Residues of five of the six antibiotics were found in the chicken samples.The antibiotic residues were detected in all the three tissues. They were in the range of 3.37-131.75 μg/kg. Of the 40 per cent samples found tainted with antibiotic residues,22.9 per cent contained residues of only one antibiotic while the remaining 17.1 per cent samples had residues of more than one antibiotics. Liver samples contained the maximum antibiotic residue, followed by muscle and kidney tissue (see ‘Know the chicken you eat’). To understand any seasonal variation in the levels of antibiotic residues, cse researchers conducted the study in two phases: first during September-October 2013,and then between May and June 2014.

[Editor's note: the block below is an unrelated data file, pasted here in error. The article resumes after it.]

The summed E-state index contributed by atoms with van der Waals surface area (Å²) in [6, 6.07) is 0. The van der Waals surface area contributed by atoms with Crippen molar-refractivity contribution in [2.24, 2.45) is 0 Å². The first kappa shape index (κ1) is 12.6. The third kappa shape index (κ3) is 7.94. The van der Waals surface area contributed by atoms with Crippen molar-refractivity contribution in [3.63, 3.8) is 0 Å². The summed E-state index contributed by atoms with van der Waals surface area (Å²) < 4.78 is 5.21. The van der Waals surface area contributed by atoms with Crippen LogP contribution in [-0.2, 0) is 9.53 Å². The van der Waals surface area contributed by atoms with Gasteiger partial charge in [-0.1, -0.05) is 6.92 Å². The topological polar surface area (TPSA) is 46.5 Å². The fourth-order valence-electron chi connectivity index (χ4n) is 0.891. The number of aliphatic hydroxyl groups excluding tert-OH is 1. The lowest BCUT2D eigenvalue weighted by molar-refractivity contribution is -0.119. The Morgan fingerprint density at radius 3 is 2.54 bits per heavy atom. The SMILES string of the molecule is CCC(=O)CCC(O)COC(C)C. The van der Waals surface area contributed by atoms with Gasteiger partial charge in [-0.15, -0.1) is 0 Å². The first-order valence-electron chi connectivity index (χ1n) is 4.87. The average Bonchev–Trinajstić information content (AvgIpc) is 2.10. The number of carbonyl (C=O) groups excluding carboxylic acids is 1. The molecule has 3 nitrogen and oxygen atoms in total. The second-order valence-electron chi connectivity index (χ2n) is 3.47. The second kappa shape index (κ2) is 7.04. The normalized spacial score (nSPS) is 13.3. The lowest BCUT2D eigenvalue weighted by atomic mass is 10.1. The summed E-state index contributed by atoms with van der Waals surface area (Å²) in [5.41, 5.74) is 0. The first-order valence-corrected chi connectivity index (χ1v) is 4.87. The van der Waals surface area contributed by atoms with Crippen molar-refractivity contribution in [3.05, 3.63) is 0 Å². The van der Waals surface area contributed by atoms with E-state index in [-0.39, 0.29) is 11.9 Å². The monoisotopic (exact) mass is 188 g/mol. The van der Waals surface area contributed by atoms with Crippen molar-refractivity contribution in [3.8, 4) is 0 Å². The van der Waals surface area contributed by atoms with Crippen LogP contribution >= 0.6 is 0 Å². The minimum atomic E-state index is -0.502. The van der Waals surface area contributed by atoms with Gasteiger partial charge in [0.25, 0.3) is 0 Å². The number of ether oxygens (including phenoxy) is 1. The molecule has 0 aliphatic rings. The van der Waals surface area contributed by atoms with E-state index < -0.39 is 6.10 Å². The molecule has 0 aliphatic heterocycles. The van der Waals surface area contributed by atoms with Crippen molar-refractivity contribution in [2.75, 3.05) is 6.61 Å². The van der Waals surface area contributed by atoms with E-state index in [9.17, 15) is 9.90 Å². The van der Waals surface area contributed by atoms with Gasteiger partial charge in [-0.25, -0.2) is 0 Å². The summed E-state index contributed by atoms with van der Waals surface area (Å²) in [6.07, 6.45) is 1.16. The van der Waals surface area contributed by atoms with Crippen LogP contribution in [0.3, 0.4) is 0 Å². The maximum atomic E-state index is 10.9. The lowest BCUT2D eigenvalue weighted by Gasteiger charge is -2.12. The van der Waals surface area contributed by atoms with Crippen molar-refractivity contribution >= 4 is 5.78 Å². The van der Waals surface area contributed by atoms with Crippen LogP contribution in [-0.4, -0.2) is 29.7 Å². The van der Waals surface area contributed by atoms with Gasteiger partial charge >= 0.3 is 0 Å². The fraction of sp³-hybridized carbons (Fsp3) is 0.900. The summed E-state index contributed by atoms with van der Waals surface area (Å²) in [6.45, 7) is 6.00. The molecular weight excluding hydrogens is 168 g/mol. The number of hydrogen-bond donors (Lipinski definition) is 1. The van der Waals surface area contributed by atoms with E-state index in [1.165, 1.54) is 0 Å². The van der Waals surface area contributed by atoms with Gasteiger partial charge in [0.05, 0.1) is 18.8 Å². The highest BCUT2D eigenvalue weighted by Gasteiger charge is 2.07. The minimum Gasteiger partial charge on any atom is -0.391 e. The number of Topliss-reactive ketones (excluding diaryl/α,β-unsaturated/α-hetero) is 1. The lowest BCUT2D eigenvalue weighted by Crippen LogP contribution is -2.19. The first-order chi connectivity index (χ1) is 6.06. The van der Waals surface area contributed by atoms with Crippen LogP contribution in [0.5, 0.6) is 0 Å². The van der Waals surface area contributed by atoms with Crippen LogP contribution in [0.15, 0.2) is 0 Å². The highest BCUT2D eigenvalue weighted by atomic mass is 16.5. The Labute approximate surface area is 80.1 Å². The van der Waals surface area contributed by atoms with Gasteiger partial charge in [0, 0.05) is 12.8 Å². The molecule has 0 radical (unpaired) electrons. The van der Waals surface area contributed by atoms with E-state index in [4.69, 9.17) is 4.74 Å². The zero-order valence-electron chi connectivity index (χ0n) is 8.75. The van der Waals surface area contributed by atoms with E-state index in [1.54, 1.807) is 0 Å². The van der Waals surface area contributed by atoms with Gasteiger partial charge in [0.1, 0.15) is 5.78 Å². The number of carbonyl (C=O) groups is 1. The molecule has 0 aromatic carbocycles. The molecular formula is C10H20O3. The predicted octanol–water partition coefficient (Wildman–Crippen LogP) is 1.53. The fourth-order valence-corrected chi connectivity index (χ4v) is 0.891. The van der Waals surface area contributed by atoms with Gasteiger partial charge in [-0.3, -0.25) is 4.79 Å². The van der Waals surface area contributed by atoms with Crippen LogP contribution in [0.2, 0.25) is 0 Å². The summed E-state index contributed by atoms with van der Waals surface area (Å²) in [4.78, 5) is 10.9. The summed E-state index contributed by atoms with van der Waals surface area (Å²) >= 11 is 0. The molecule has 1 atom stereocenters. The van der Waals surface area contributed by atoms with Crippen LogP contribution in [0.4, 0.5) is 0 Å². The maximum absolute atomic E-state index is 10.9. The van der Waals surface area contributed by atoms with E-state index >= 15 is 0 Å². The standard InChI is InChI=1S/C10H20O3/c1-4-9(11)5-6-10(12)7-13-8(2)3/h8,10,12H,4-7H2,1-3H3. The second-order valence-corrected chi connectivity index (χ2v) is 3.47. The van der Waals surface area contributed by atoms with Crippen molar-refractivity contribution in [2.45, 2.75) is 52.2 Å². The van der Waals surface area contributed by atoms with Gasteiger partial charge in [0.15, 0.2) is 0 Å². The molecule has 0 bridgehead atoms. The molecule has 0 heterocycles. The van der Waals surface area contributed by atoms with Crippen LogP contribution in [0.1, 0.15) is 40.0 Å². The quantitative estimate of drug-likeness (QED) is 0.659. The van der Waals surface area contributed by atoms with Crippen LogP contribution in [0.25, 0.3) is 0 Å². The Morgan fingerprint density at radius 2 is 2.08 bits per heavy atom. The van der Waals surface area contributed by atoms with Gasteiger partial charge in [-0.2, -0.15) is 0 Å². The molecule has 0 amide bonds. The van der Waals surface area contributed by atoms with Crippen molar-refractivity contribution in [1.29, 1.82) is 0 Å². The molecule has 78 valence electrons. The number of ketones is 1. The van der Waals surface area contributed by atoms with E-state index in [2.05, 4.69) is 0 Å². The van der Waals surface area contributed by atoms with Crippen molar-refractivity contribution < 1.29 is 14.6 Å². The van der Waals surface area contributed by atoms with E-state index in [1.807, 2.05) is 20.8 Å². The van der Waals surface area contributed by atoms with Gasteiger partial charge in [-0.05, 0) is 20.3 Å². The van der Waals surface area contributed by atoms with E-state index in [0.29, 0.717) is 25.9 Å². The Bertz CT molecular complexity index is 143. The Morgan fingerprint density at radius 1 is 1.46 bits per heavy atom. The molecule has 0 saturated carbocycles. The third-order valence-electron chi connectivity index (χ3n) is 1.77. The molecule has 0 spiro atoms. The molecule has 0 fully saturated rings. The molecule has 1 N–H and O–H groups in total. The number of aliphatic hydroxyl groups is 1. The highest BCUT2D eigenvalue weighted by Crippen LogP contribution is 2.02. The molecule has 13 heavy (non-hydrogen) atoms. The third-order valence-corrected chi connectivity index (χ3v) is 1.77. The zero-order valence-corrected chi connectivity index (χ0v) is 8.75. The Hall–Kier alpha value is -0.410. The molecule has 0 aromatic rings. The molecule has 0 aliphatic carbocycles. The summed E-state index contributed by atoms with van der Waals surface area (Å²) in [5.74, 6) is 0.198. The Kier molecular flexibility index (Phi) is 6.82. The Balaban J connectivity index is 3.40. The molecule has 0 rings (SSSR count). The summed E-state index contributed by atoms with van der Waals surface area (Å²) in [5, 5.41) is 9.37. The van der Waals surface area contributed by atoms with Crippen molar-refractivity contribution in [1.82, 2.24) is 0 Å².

The findings were alarming in both the phases. They suggest an indiscriminate use of antibiotics in poultry.
“Repeated and prolonged exposure to antibiotics lead, by natural selection, to the emergence of resistant strains of bacteria,” says Neil Schluger, chief scientific officer, World Lung Foundation, New York. These mutated robust strains bypass toxic effects of antibiotics, making them ineffective. They can easily spread among the flock raised in squalor and contaminate the food chain. They can also alter the genetic material of other bacteria, often pathogenic ones, making them resistant to several drugs and resulting in a global pandemic. Humans are at a double threat. The mutated robust microbe strain can invade the body and cause diseases that are difficult to treat. Secondly, antibiotic residues present in the meat can directly unleash
an assault on microbes in humans.
“Residues of antibiotics present in meat can easily find their way into the human body, where they can create resistant microbes,” says Randeep Guleria, professor of pulmonary medicine at the All India Institute of Medical Sciences, Delhi (see ‘Smart moves...’ on p29).